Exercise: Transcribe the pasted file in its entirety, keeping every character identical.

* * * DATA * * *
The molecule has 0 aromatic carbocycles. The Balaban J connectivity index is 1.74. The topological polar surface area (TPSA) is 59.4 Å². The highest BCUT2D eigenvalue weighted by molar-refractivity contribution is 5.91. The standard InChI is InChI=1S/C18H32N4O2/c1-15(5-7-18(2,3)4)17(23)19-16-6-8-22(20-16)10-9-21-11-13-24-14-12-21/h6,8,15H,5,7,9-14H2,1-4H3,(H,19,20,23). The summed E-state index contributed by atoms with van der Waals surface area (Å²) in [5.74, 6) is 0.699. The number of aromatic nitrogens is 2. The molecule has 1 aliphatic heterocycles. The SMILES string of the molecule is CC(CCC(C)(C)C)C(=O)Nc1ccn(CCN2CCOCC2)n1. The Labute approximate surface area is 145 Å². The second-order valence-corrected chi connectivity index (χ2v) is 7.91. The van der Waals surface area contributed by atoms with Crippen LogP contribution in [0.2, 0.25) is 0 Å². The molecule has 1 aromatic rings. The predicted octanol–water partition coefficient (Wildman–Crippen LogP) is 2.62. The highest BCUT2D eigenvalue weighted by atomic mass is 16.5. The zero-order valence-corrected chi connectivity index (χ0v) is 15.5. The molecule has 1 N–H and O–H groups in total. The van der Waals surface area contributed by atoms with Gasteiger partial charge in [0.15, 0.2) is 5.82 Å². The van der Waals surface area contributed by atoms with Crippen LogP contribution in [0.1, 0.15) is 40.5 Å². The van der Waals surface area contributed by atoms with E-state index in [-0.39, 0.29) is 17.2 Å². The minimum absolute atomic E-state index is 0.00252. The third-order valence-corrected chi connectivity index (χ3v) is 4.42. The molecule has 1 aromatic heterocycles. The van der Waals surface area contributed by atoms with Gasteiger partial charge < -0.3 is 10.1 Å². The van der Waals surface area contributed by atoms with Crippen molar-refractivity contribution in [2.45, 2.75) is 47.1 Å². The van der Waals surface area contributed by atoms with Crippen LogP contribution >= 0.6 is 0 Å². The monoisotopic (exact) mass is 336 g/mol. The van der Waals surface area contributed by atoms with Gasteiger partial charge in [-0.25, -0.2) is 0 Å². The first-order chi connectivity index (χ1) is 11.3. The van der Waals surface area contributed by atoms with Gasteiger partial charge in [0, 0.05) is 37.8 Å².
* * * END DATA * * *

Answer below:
The molecule has 0 aromatic carbocycles. The Balaban J connectivity index is 1.74. The topological polar surface area (TPSA) is 59.4 Å². The highest BCUT2D eigenvalue weighted by molar-refractivity contribution is 5.91. The standard InChI is InChI=1S/C18H32N4O2/c1-15(5-7-18(2,3)4)17(23)19-16-6-8-22(20-16)10-9-21-11-13-24-14-12-21/h6,8,15H,5,7,9-14H2,1-4H3,(H,19,20,23). The summed E-state index contributed by atoms with van der Waals surface area (Å²) in [5.74, 6) is 0.699. The number of aromatic nitrogens is 2. The molecule has 1 aliphatic heterocycles. The SMILES string of the molecule is CC(CCC(C)(C)C)C(=O)Nc1ccn(CCN2CCOCC2)n1. The Labute approximate surface area is 145 Å². The second-order valence-corrected chi connectivity index (χ2v) is 7.91. The van der Waals surface area contributed by atoms with Crippen LogP contribution in [0.2, 0.25) is 0 Å². The molecule has 1 aromatic rings. The predicted octanol–water partition coefficient (Wildman–Crippen LogP) is 2.62. The highest BCUT2D eigenvalue weighted by atomic mass is 16.5. The zero-order valence-corrected chi connectivity index (χ0v) is 15.5. The molecule has 1 N–H and O–H groups in total. The van der Waals surface area contributed by atoms with Gasteiger partial charge in [0.15, 0.2) is 5.82 Å². The van der Waals surface area contributed by atoms with Crippen LogP contribution in [0.1, 0.15) is 40.5 Å². The van der Waals surface area contributed by atoms with E-state index in [-0.39, 0.29) is 17.2 Å². The minimum absolute atomic E-state index is 0.00252. The third-order valence-corrected chi connectivity index (χ3v) is 4.42. The molecule has 1 aromatic heterocycles. The van der Waals surface area contributed by atoms with Gasteiger partial charge < -0.3 is 10.1 Å². The van der Waals surface area contributed by atoms with Crippen molar-refractivity contribution in [2.45, 2.75) is 47.1 Å². The van der Waals surface area contributed by atoms with Crippen LogP contribution >= 0.6 is 0 Å². The monoisotopic (exact) mass is 336 g/mol. The van der Waals surface area contributed by atoms with Gasteiger partial charge in [-0.25, -0.2) is 0 Å². The first-order chi connectivity index (χ1) is 11.3. The van der Waals surface area contributed by atoms with Gasteiger partial charge in [0, 0.05) is 37.8 Å².